PUTRAJAYA, Malaysia (Thomson Reuters Foundation) - Malaysia’s commitment to fighting corruption cannot be taken seriously as long as it does not explain how millions of dollars ended up in Prime Minister Najib Razak’s bank account, the head of the world’s largest anti-graft organization said on Wednesday.
Jose Ugaz, chair of Transparency International, said Malaysia had taken many measures and initiatives to tackle corruption but that none of its claims to tackle corruption would be credible until it provided answers to the finance scandal.
“We want to see more progress but that cannot happen while there are unanswered questions about the ... millions that made its way into the prime minister’s personal bank account,” Ugaz told the International Anti-Corruption Conference.
A media report in July said investigators looking into alleged mismanagement at debt-laden state fund 1Malaysia Development Berhad (1MDB) traced a payment of more than $600 million to an account under Najib’s name.
“There are two questions that need to be answered: Who paid the money and why? Where did it go?,” Ugaz, a Peruvian lawyer with a history of tackling grand corruption, said.
Ugaz said that one man could answer that question, referring to Najib, who had pulled out of giving a keynote speech at the conference, which is attended by more than 1,000 delegates from 130 countries.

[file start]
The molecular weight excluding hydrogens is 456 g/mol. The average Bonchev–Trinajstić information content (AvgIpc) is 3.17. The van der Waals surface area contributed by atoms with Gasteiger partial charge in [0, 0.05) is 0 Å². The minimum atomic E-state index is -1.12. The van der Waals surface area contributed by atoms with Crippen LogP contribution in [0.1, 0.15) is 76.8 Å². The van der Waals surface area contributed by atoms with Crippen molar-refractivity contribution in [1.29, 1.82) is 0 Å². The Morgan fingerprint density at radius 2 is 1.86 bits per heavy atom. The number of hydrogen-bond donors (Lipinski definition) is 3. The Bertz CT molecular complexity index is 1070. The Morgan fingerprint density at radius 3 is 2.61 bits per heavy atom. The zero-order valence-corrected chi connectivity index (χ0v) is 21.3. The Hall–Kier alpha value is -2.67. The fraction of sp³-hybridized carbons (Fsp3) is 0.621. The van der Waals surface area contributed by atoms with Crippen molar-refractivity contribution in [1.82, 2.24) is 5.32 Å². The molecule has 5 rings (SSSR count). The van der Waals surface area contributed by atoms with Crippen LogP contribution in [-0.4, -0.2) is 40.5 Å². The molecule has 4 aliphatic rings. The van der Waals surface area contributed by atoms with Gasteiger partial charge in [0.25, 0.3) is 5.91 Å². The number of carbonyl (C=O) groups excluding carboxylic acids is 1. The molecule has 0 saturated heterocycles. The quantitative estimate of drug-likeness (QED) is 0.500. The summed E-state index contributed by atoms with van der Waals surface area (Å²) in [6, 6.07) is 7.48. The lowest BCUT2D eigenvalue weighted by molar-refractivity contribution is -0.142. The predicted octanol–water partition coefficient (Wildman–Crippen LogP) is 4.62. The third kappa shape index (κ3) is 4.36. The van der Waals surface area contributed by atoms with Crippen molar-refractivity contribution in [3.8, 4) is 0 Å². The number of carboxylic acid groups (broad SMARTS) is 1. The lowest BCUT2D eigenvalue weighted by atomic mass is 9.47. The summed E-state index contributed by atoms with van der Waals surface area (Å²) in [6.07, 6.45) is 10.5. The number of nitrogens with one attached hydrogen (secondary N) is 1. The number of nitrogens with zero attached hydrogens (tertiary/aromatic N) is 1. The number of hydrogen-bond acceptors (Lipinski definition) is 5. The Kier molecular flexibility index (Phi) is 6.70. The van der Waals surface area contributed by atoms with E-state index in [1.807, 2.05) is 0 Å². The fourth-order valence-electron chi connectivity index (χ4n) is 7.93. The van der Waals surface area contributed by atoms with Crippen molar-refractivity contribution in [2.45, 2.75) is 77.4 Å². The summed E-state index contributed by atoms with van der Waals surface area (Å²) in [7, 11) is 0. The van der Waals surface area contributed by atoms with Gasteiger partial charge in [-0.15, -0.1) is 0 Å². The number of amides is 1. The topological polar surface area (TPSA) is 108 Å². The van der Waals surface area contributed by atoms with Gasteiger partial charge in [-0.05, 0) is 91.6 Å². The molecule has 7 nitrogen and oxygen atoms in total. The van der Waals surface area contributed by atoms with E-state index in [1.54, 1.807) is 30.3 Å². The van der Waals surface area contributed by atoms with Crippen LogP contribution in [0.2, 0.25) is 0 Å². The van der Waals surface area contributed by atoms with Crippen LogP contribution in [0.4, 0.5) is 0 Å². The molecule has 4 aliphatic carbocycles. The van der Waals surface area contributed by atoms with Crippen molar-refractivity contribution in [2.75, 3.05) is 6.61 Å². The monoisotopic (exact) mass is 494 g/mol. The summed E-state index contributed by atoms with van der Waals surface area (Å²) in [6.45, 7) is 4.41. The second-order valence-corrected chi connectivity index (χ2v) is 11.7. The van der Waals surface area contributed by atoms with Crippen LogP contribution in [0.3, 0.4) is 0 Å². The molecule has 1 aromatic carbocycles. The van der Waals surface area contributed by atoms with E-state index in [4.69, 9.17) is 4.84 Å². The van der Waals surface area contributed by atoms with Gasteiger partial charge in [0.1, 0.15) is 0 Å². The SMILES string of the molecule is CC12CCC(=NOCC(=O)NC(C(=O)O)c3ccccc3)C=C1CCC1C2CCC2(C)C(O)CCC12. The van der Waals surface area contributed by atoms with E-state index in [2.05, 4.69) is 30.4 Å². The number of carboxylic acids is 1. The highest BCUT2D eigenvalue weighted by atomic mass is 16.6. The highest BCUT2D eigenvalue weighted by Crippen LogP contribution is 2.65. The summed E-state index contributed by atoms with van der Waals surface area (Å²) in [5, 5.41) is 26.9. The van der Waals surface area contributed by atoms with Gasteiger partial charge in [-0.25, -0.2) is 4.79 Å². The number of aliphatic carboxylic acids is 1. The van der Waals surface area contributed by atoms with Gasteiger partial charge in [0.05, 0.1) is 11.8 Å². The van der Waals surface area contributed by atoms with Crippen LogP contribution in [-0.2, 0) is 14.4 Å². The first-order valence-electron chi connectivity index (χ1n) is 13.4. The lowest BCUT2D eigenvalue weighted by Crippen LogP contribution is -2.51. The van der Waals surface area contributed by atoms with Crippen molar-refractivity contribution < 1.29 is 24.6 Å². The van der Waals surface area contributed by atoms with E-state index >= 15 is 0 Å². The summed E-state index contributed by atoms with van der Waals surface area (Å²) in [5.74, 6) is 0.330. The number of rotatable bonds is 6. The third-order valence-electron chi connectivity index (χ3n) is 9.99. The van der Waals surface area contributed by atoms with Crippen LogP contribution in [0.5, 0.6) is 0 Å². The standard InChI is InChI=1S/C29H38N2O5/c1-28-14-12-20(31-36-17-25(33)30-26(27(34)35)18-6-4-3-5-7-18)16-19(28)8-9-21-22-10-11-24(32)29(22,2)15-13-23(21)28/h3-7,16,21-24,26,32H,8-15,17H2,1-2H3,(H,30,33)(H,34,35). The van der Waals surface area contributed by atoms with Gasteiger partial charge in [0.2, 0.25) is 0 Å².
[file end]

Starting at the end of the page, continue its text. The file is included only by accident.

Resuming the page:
“If that does not happen then only a fully independent investigation, free from political interference, can uncover the truth,” Ugaz told the conference in Putrajaya, Malaysia’s federal administrative capital.
The scandal sparked a political crisis in the Southeast Asian nation. A rally at the weekend drew tens of thousands of people to the streets of the capital Kuala Lumpur to call for Najib’s resignation.
Fighting back against his critics, Najib, who denies any wrongdoing, sacked his deputy and other ministers who had publicly questioned him, and the attorney-general who was investigating 1MDB was replaced.
Authorities also suspended two newspapers and blocked access to a website that had reported on 1MDB.
“These are not the action of a government that is fighting corruption,” Ugaz told the audience.
Datuk Paul Low, a minister in the prime minister’s cabinet, said Malaysia’s economic success, with growth rates above the global average and low unemployment, had not kept pace with the development of its political institutions.
“Malaysia has had strong growth but what we have not done is to reform our political institutions, that is our weakest point,” he told delegates.
A committee set up by Najib last month to set guidelines on political funding and ensure any money received for the purpose of politics is done so with “integrity” was a step in the right direction to address this weakness, he said.
Reporting by Astrid Zweynert; Editing by Ellen Wulfhorst; Please credit the Thomson Reuters Foundation, the charitable arm of Thomson Reuters, that covers humanitarian news, women's rights, trafficking, corruption and climate change. Visit www.trust.org